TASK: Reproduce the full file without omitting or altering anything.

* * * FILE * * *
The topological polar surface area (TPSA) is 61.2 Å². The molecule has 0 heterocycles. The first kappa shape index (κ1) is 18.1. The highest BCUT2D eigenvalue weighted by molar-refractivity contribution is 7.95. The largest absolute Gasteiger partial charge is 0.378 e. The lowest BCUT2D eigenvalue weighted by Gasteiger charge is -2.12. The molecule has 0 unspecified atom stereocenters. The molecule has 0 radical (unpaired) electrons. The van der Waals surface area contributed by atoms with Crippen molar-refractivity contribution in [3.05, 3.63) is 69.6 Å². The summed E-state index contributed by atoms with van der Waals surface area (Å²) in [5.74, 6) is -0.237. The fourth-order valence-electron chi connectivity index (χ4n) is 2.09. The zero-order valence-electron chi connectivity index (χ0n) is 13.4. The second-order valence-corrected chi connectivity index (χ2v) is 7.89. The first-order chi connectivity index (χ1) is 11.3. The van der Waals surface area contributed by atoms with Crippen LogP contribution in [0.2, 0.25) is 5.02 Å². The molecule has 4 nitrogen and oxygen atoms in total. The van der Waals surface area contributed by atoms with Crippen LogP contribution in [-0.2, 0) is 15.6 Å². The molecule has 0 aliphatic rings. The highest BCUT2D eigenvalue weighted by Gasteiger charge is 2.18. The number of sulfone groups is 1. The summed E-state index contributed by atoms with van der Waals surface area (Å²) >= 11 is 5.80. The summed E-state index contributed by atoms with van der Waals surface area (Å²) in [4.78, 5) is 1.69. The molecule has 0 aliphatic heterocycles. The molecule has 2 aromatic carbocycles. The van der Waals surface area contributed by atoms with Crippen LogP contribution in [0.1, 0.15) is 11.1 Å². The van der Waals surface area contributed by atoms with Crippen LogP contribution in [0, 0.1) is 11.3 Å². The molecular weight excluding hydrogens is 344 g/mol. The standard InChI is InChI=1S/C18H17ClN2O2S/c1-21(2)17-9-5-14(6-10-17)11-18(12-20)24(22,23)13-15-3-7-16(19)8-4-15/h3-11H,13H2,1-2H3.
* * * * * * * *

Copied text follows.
The topological polar surface area (TPSA) is 61.2 Å². The molecule has 0 heterocycles. The first kappa shape index (κ1) is 18.1. The highest BCUT2D eigenvalue weighted by molar-refractivity contribution is 7.95. The largest absolute Gasteiger partial charge is 0.378 e. The lowest BCUT2D eigenvalue weighted by Gasteiger charge is -2.12. The molecule has 0 unspecified atom stereocenters. The molecule has 0 radical (unpaired) electrons. The van der Waals surface area contributed by atoms with Crippen molar-refractivity contribution in [3.05, 3.63) is 69.6 Å². The summed E-state index contributed by atoms with van der Waals surface area (Å²) in [5.74, 6) is -0.237. The fourth-order valence-electron chi connectivity index (χ4n) is 2.09. The zero-order valence-electron chi connectivity index (χ0n) is 13.4. The second-order valence-corrected chi connectivity index (χ2v) is 7.89. The first-order chi connectivity index (χ1) is 11.3. The van der Waals surface area contributed by atoms with Crippen LogP contribution in [0.2, 0.25) is 5.02 Å². The molecule has 4 nitrogen and oxygen atoms in total. The van der Waals surface area contributed by atoms with Crippen LogP contribution in [-0.2, 0) is 15.6 Å². The molecule has 0 aliphatic rings. The highest BCUT2D eigenvalue weighted by Gasteiger charge is 2.18. The number of sulfone groups is 1. The summed E-state index contributed by atoms with van der Waals surface area (Å²) >= 11 is 5.80. The summed E-state index contributed by atoms with van der Waals surface area (Å²) in [4.78, 5) is 1.69. The molecule has 0 aliphatic heterocycles. The molecule has 2 aromatic carbocycles. The van der Waals surface area contributed by atoms with Crippen LogP contribution in [0.1, 0.15) is 11.1 Å². The van der Waals surface area contributed by atoms with Crippen LogP contribution in [0, 0.1) is 11.3 Å². The molecular weight excluding hydrogens is 344 g/mol. The standard InChI is InChI=1S/C18H17ClN2O2S/c1-21(2)17-9-5-14(6-10-17)11-18(12-20)24(22,23)13-15-3-7-16(19)8-4-15/h3-11H,13H2,1-2H3.